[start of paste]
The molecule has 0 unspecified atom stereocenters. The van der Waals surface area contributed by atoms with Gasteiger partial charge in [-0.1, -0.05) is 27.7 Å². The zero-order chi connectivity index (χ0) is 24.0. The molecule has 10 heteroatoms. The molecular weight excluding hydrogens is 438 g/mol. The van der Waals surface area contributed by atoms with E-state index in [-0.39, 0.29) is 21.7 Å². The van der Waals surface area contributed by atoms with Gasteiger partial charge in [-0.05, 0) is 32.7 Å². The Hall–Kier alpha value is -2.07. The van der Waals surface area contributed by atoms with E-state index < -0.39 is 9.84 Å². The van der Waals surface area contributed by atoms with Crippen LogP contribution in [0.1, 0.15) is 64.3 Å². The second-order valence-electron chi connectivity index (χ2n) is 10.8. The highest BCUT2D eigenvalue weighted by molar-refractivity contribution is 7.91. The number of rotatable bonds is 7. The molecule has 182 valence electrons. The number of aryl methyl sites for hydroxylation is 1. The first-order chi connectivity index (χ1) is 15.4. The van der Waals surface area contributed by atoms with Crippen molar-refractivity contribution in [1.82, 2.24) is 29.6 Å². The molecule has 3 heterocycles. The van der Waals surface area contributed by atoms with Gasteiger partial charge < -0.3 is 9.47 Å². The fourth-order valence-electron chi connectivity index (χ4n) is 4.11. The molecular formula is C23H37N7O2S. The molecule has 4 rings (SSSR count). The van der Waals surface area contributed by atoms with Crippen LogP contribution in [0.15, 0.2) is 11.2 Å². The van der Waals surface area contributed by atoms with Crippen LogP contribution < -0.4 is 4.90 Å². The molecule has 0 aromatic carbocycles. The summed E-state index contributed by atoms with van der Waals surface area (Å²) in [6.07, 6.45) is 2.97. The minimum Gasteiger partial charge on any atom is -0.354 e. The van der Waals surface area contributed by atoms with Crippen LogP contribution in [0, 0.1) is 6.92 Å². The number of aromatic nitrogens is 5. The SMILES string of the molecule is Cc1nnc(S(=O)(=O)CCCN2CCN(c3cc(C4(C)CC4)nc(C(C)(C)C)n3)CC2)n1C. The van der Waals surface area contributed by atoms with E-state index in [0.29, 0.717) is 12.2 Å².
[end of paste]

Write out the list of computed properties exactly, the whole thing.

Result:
The molecule has 0 unspecified atom stereocenters. The van der Waals surface area contributed by atoms with Gasteiger partial charge in [-0.1, -0.05) is 27.7 Å². The zero-order chi connectivity index (χ0) is 24.0. The molecule has 10 heteroatoms. The molecular weight excluding hydrogens is 438 g/mol. The van der Waals surface area contributed by atoms with E-state index in [-0.39, 0.29) is 21.7 Å². The van der Waals surface area contributed by atoms with Gasteiger partial charge in [-0.05, 0) is 32.7 Å². The Hall–Kier alpha value is -2.07. The van der Waals surface area contributed by atoms with E-state index < -0.39 is 9.84 Å². The van der Waals surface area contributed by atoms with Crippen LogP contribution in [0.1, 0.15) is 64.3 Å². The second-order valence-electron chi connectivity index (χ2n) is 10.8. The highest BCUT2D eigenvalue weighted by molar-refractivity contribution is 7.91. The number of rotatable bonds is 7. The molecule has 182 valence electrons. The number of aryl methyl sites for hydroxylation is 1. The first-order chi connectivity index (χ1) is 15.4. The van der Waals surface area contributed by atoms with Crippen molar-refractivity contribution in [1.82, 2.24) is 29.6 Å². The molecule has 3 heterocycles. The van der Waals surface area contributed by atoms with Gasteiger partial charge < -0.3 is 9.47 Å². The fourth-order valence-electron chi connectivity index (χ4n) is 4.11. The molecular formula is C23H37N7O2S. The molecule has 4 rings (SSSR count). The van der Waals surface area contributed by atoms with Crippen LogP contribution in [0.15, 0.2) is 11.2 Å². The van der Waals surface area contributed by atoms with Crippen LogP contribution < -0.4 is 4.90 Å². The molecule has 0 aromatic carbocycles. The summed E-state index contributed by atoms with van der Waals surface area (Å²) in [6.07, 6.45) is 2.97. The minimum Gasteiger partial charge on any atom is -0.354 e. The van der Waals surface area contributed by atoms with Crippen LogP contribution in [0, 0.1) is 6.92 Å². The number of aromatic nitrogens is 5. The SMILES string of the molecule is Cc1nnc(S(=O)(=O)CCCN2CCN(c3cc(C4(C)CC4)nc(C(C)(C)C)n3)CC2)n1C. The van der Waals surface area contributed by atoms with E-state index in [0.29, 0.717) is 12.2 Å².